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UAE insurers face ‘very severe’ impact from floods

UAE flood insurers Reuters/Amr Alfiky
UAE insurers expect claims on 2-3 percent of their motor insurance policies
  • ‘Worse event’ for UAE insurance sector
  • Losses depend on reinsurance cover
  • Too early to estimate total damage cost

UAE insurers have been “badly hit” following April’s freak rains, a veteran industry executive warned on Tuesday, but the scale of companies’ losses from the floods will depend on their own reinsurance cover.

The UAE experienced its heaviest rains in 75 years last week. The downpour turned main roads, particularly in Dubai, into waterways, leaving motorists stranded and causing widespread damage to commercial and residential properties. 

Ranjay Verma, general manager of Armab, chief agents in the UAE for India’s state-owned Oriental Insurance Co, describes April’s floods as the worst event for the country’s insurance industry since he moved to Dubai in 2006.

“The impact is going to be very severe on the insurance sector,” he says. ”Most insurance companies have been badly hit.”

Of the UAE’s 60 licensed insurers, about one-fifth have capital and liquidity buffers that are only slightly above, or even lower than, the regulatory minimums, S&P Global estimates.

“We could see some solvency and liquidity issues among some of the [less] capitalised companies in the market,” Emir Mujkic, director of insurance ratings at S&P Global in Dubai, told a Tuesday webinar.

The number of claims arising from the floods is likely to rise substantially, says Verma. For example, many vehicle owners are still waiting for their vehicles to be towed. Motor claimants must also submit a police report, which can be obtained online.

Some parts of Dubai remain under water almost a week on, despite a massive clean-up operation, leaving many commercial or industrial facilities beyond the reach of their owners.

As such, insurers are braced for further buildings-related claims in addition to those already filed.

Mujkic says it is still too early to accurately estimate the total cost of flood damage and that it is likely to take another few weeks for insurers to gather all claims.

UAE insurers expect claims on 2-3 percent of their motor insurance policies, says Verma. But in terms of the aggregate value he says that property claims will be the biggest segment: “Residence towers, warehouses, factories – everything has been affected. Business interruption claims also will come into play.”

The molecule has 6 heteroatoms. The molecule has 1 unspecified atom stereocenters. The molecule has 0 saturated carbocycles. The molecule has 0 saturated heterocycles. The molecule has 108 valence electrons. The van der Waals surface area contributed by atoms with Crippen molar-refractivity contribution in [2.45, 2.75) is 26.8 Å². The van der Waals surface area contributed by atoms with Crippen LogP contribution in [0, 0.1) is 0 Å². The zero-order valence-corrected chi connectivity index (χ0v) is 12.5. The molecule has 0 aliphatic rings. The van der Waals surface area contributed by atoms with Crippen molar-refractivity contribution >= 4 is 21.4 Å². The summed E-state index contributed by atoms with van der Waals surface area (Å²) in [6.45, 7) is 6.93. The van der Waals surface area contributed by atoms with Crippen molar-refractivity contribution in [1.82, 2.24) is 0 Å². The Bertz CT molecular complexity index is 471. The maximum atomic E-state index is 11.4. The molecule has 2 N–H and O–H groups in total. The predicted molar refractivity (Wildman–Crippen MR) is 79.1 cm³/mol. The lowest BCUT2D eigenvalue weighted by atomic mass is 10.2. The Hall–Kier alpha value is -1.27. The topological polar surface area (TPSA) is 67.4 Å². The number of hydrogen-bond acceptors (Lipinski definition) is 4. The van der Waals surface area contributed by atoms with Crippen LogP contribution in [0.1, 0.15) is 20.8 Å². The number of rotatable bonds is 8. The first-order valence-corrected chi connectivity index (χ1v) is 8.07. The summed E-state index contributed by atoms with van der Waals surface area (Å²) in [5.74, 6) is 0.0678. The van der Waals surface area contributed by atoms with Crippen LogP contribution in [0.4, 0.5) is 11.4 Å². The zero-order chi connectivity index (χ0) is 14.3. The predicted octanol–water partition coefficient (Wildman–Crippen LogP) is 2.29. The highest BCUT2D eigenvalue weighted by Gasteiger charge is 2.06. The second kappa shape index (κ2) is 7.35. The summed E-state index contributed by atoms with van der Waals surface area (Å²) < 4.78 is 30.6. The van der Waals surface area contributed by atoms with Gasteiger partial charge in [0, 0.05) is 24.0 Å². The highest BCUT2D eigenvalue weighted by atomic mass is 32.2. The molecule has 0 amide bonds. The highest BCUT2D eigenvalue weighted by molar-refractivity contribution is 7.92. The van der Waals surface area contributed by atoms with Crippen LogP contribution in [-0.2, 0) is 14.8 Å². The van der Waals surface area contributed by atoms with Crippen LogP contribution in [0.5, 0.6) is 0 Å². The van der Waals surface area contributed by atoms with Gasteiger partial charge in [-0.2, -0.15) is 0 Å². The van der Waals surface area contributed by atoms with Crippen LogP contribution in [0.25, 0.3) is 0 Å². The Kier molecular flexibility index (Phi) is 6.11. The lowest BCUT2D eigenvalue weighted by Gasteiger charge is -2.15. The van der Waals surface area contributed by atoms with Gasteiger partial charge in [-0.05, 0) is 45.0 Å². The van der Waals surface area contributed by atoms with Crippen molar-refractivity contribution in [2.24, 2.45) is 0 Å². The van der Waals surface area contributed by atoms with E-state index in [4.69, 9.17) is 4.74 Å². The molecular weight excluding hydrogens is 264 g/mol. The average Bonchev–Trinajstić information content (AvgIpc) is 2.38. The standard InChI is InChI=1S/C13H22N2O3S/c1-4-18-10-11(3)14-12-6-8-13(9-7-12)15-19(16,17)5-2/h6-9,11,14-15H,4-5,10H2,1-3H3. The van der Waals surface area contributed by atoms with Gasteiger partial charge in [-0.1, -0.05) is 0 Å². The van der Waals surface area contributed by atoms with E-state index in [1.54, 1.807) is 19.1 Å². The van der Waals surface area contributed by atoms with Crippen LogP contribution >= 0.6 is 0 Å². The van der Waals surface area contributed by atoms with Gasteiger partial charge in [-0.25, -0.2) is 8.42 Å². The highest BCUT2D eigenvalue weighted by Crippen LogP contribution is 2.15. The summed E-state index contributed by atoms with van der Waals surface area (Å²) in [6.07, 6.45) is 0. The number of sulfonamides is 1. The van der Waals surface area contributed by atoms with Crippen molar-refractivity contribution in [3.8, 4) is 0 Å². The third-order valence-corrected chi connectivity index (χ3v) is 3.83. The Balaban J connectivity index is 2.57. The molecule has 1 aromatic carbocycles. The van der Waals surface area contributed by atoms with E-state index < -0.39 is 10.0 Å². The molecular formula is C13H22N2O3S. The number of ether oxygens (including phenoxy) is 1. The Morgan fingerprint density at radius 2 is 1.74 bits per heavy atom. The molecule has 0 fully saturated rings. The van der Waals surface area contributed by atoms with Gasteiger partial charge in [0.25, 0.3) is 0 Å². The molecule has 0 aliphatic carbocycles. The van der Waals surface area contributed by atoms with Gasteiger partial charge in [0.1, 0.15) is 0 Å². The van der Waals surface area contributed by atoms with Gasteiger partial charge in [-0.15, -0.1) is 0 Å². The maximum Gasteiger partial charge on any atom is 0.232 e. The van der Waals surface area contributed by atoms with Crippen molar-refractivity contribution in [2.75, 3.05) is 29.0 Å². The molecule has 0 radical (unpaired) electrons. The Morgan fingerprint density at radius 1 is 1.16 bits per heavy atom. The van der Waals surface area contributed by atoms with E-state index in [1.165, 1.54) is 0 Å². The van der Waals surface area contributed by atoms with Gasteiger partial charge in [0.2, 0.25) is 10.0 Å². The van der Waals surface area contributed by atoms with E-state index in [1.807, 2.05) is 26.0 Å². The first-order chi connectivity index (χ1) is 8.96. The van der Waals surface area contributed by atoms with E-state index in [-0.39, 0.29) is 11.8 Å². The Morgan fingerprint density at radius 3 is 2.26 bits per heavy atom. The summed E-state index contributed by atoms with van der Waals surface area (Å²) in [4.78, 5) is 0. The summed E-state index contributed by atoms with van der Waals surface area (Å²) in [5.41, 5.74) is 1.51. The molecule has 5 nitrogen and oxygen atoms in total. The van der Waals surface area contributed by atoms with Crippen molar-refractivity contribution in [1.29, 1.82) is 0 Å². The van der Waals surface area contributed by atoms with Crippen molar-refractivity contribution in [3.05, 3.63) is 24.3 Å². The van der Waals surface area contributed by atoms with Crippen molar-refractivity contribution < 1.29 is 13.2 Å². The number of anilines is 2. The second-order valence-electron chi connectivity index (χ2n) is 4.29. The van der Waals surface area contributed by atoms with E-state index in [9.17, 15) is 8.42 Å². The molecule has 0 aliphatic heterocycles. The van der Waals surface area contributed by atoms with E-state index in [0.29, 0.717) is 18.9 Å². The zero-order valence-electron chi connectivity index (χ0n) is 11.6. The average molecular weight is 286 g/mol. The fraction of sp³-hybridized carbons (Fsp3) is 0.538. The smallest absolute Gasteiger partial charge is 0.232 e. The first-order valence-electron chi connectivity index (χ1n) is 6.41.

Reinsurance liabilities

Mujkic estimates that about half of the UAE insurance industry’s gross written premiums are sold to reinsurers (ie another insurer – typically a multinational insurance company – that takes on some or all of the risk).

As such, he says much of the insurance liabilities for the country’s major infrastructure and commercial buildings, such as malls, will be held by these reinsurers.

He says domestic insurers will bear the brunt of insurance claims for vehicles and residential buildings.

But Verma adds that as the UAE rarely experiences natural catastrophes, domestic insurance companies may not possess sufficient catastrophic loss protection with reinsurers.

“No company would absorb this kind of severity of claims and the volume of claims alone without the help of reinsurers,” he says. “It will all depend on how adequately they have kept themselves protected against unpredictable national calamities.”

Because of the floods, industry profitability will decline this year compared with 2023, he predicts.

UAE floodingReuters/Abdel Hadi Ramahi
Domestic insurers are expected to bear the brunt of claims for vehicles and residential buildings

On Monday the UAE Central Bank, which regulates the country’s insurance industry, ordered banks and insurers to allow flood-affected customers to defer repayments on personal and car loans for six months.

It also reiterated that vehicles and homes suffering flood damage would only be covered by comprehensive insurance policies. Holders of third-party motor insurance will not be covered. S&P Global estimates a “significant number” of flood-damaged cars had such policies.

International reinsurers could demand higher rates when renewing agreements with local insurers. These costs will be passed onto policyholders, says Mujkic.

Similarly, Verma says policy prices and so-called deductibles (the amount a policyholder must themselves pay towards a claim) would rise.

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